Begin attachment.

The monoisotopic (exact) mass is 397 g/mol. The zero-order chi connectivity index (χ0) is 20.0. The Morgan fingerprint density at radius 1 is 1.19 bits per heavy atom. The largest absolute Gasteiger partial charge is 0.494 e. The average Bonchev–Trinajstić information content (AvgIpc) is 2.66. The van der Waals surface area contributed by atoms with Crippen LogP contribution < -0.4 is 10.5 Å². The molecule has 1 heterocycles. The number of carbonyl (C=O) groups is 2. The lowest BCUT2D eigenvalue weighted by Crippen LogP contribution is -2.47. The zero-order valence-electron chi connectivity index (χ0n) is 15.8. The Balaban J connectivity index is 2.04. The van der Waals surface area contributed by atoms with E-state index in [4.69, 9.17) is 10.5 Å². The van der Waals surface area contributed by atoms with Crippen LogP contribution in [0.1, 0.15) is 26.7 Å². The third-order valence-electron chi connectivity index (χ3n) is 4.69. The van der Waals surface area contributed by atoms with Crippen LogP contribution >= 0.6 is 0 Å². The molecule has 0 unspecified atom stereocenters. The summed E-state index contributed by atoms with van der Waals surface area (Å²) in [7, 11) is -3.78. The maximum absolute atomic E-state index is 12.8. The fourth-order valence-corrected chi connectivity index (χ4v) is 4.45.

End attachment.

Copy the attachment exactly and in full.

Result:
The monoisotopic (exact) mass is 397 g/mol. The zero-order chi connectivity index (χ0) is 20.0. The Morgan fingerprint density at radius 1 is 1.19 bits per heavy atom. The largest absolute Gasteiger partial charge is 0.494 e. The average Bonchev–Trinajstić information content (AvgIpc) is 2.66. The van der Waals surface area contributed by atoms with Crippen LogP contribution < -0.4 is 10.5 Å². The molecule has 1 heterocycles. The number of carbonyl (C=O) groups is 2. The lowest BCUT2D eigenvalue weighted by Crippen LogP contribution is -2.47. The zero-order valence-electron chi connectivity index (χ0n) is 15.8. The Balaban J connectivity index is 2.04. The van der Waals surface area contributed by atoms with E-state index in [4.69, 9.17) is 10.5 Å². The van der Waals surface area contributed by atoms with Crippen LogP contribution in [0.1, 0.15) is 26.7 Å². The third-order valence-electron chi connectivity index (χ3n) is 4.69. The van der Waals surface area contributed by atoms with Crippen LogP contribution >= 0.6 is 0 Å². The molecule has 0 unspecified atom stereocenters. The summed E-state index contributed by atoms with van der Waals surface area (Å²) in [7, 11) is -3.78. The maximum absolute atomic E-state index is 12.8. The fourth-order valence-corrected chi connectivity index (χ4v) is 4.45.